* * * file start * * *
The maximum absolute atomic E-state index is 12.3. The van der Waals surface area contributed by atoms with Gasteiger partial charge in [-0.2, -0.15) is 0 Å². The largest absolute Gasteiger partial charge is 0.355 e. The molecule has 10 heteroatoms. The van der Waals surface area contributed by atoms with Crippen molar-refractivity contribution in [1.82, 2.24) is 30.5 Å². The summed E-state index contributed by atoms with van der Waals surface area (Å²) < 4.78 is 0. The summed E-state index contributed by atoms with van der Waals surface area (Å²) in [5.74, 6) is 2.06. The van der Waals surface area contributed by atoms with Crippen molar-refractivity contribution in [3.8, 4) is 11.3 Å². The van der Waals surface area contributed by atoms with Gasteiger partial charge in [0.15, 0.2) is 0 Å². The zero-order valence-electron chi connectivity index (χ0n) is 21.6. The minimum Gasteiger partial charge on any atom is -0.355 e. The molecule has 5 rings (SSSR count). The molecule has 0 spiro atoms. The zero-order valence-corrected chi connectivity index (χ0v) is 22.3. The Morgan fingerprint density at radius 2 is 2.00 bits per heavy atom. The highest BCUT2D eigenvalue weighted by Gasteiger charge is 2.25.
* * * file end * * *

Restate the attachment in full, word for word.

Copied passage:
The maximum absolute atomic E-state index is 12.3. The van der Waals surface area contributed by atoms with Gasteiger partial charge in [-0.2, -0.15) is 0 Å². The largest absolute Gasteiger partial charge is 0.355 e. The molecule has 10 heteroatoms. The van der Waals surface area contributed by atoms with Crippen molar-refractivity contribution in [1.82, 2.24) is 30.5 Å². The summed E-state index contributed by atoms with van der Waals surface area (Å²) < 4.78 is 0. The summed E-state index contributed by atoms with van der Waals surface area (Å²) in [5.74, 6) is 2.06. The van der Waals surface area contributed by atoms with Crippen molar-refractivity contribution in [3.8, 4) is 11.3 Å². The van der Waals surface area contributed by atoms with Gasteiger partial charge in [0.15, 0.2) is 0 Å². The zero-order valence-electron chi connectivity index (χ0n) is 21.6. The minimum Gasteiger partial charge on any atom is -0.355 e. The molecule has 5 rings (SSSR count). The molecule has 0 spiro atoms. The zero-order valence-corrected chi connectivity index (χ0v) is 22.3. The Morgan fingerprint density at radius 2 is 2.00 bits per heavy atom. The highest BCUT2D eigenvalue weighted by Gasteiger charge is 2.25.